ERIC Number: EJ787293
Record Type: Journal
Publication Date: 2008-Feb
Reference Count: N/A
What Knowledge Has the Most Worth?
School Administrator, v65 n2 p20-27 Feb 2008
American educators have become very concerned by mandates prescribed in the federal No Child Left Behind Act and a slew of state-level reforms such as new curriculum standards and requirements. It is difficult for them to entertain other suggestions. The concern is understandable because noncompliance leads to unbearable consequences. Failure to make AYP--adequate yearly progress--can result in a series of punitive actions ranging from student losses to school reorganization. The even more serious consequence is the public shaming of schools resulting from the publication of a school's lowly ranking. While the latter is simplistically based on student performance on tests in math and reading, it is viewed by the public as indication of the overall quality of the school. In other words, regardless of what a school has achieved in other areas or the validity and reliability of the tests, as long as its 3rd graders or 8th graders are not good test takers, the school is considered needing improvement, a euphemism for a poor-quality school. As educators, however, they are charged with a much more important task than responding to bureaucratic requirements--the moral responsibility to prepare students to lead successful lives. People may have different opinions about what a successful life is, but it should certainly include financial independence, competent participation in community life and positive contributions to society. Schools should at least equip students with the attitudes, perspectives, skills and knowledge that will help them find and keep a job, interact with their coworkers and neighbors and understand as well as make informed decisions about issues affecting society. The specific attitudes, skills and knowledge schools aim to cultivate should be responsive to changes in society. Today, educators are in the midst of a significant transformation. Globalization, the multitude of forces that have made the world smaller and more integrated, is likely to turn the world into a global village where geographical distance matters little, and lives are affected by and impact distant people and places across the world as much as, if not more than, next-door neighbors. What is needed to live a successful life in this village is certainly different from when the world was separated by geographical distances and political boundaries into small local communities.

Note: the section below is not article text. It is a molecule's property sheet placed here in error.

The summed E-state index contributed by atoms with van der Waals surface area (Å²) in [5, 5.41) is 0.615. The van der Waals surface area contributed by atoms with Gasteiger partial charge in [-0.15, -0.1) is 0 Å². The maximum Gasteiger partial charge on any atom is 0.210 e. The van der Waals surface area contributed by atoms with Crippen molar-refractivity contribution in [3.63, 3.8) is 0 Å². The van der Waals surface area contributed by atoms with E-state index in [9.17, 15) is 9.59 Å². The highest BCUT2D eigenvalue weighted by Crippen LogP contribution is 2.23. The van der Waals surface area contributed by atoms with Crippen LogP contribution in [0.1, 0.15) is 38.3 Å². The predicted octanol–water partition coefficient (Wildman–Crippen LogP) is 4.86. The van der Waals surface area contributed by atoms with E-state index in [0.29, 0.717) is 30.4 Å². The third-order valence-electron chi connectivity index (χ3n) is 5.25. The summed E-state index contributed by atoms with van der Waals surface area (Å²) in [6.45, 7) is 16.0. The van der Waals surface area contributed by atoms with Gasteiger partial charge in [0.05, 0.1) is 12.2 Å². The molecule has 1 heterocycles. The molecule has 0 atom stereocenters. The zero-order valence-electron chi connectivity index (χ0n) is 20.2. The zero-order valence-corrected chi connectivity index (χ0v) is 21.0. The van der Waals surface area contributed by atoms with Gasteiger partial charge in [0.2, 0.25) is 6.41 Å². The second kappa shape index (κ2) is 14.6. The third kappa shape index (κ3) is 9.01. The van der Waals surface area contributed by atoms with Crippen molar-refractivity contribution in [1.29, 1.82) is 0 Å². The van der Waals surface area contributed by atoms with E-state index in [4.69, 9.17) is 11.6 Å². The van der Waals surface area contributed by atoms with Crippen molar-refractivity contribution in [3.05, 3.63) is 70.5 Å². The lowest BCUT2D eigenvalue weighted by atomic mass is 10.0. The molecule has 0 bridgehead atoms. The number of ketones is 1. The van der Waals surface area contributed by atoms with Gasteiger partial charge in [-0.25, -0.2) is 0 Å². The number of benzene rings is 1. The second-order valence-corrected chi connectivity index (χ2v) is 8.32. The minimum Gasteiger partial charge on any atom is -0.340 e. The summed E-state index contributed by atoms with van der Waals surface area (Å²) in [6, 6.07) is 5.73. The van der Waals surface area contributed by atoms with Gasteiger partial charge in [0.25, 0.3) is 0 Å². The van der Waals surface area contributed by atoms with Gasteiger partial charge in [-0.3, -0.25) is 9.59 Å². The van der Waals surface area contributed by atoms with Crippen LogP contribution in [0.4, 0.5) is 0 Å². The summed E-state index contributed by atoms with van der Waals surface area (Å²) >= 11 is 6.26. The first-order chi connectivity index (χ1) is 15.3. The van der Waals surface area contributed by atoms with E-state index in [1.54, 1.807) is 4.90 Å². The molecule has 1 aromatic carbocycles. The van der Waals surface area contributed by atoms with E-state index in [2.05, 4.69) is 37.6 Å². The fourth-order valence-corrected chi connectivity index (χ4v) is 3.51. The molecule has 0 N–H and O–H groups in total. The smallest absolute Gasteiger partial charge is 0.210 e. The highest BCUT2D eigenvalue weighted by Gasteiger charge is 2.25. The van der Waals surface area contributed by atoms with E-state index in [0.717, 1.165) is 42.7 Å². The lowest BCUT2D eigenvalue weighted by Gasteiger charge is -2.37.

Descriptors: Educational Change, Federal Legislation, Global Approach, Competition, Intelligence Differences, Creativity, Cultural Differences, Cultural Awareness, Labor Force Development, Intercultural Communication, Foreign Countries
American Association of School Administrators. 801 North Quincy Street Suite 700, Arlington, VA 22203-1730. Tel: 703-528-0700; Fax: 703-841-1543; e-mail: email@example.com; Web site: http://www.aasa.org
Publication Type: Journal Articles; Reports - Descriptive
Education Level: Elementary Secondary Education
Authoring Institution: N/A
Identifiers - Location: Asia; India; United States
Identifiers - Laws, Policies, & Programs: No Child Left Behind Act 2001